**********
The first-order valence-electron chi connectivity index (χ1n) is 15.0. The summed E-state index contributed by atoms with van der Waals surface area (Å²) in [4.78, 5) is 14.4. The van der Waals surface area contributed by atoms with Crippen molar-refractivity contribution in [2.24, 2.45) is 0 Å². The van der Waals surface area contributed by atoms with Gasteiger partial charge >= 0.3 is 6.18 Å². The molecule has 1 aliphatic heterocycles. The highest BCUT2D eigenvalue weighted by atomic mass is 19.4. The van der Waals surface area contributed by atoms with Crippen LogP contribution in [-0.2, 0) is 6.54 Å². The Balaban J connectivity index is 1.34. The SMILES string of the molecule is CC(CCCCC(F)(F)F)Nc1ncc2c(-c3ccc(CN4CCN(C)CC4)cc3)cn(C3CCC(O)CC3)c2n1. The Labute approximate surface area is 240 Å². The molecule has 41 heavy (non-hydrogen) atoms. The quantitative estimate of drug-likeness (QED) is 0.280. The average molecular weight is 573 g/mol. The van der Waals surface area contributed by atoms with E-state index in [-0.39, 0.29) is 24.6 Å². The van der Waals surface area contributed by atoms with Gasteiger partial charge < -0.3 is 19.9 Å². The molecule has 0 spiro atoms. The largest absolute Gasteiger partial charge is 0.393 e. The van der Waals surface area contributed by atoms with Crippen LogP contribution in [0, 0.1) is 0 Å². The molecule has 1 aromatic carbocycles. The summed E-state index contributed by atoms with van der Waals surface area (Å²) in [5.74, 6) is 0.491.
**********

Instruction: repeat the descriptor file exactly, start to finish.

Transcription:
The first-order valence-electron chi connectivity index (χ1n) is 15.0. The summed E-state index contributed by atoms with van der Waals surface area (Å²) in [4.78, 5) is 14.4. The van der Waals surface area contributed by atoms with Crippen molar-refractivity contribution in [2.24, 2.45) is 0 Å². The van der Waals surface area contributed by atoms with Gasteiger partial charge >= 0.3 is 6.18 Å². The molecule has 1 aliphatic heterocycles. The highest BCUT2D eigenvalue weighted by atomic mass is 19.4. The van der Waals surface area contributed by atoms with Crippen LogP contribution in [-0.2, 0) is 6.54 Å². The Balaban J connectivity index is 1.34. The SMILES string of the molecule is CC(CCCCC(F)(F)F)Nc1ncc2c(-c3ccc(CN4CCN(C)CC4)cc3)cn(C3CCC(O)CC3)c2n1. The Labute approximate surface area is 240 Å². The molecule has 41 heavy (non-hydrogen) atoms. The quantitative estimate of drug-likeness (QED) is 0.280. The average molecular weight is 573 g/mol. The van der Waals surface area contributed by atoms with E-state index in [-0.39, 0.29) is 24.6 Å². The van der Waals surface area contributed by atoms with Gasteiger partial charge < -0.3 is 19.9 Å². The molecule has 0 spiro atoms. The largest absolute Gasteiger partial charge is 0.393 e. The van der Waals surface area contributed by atoms with Crippen LogP contribution in [0, 0.1) is 0 Å². The molecule has 1 aromatic carbocycles. The summed E-state index contributed by atoms with van der Waals surface area (Å²) in [5.74, 6) is 0.491.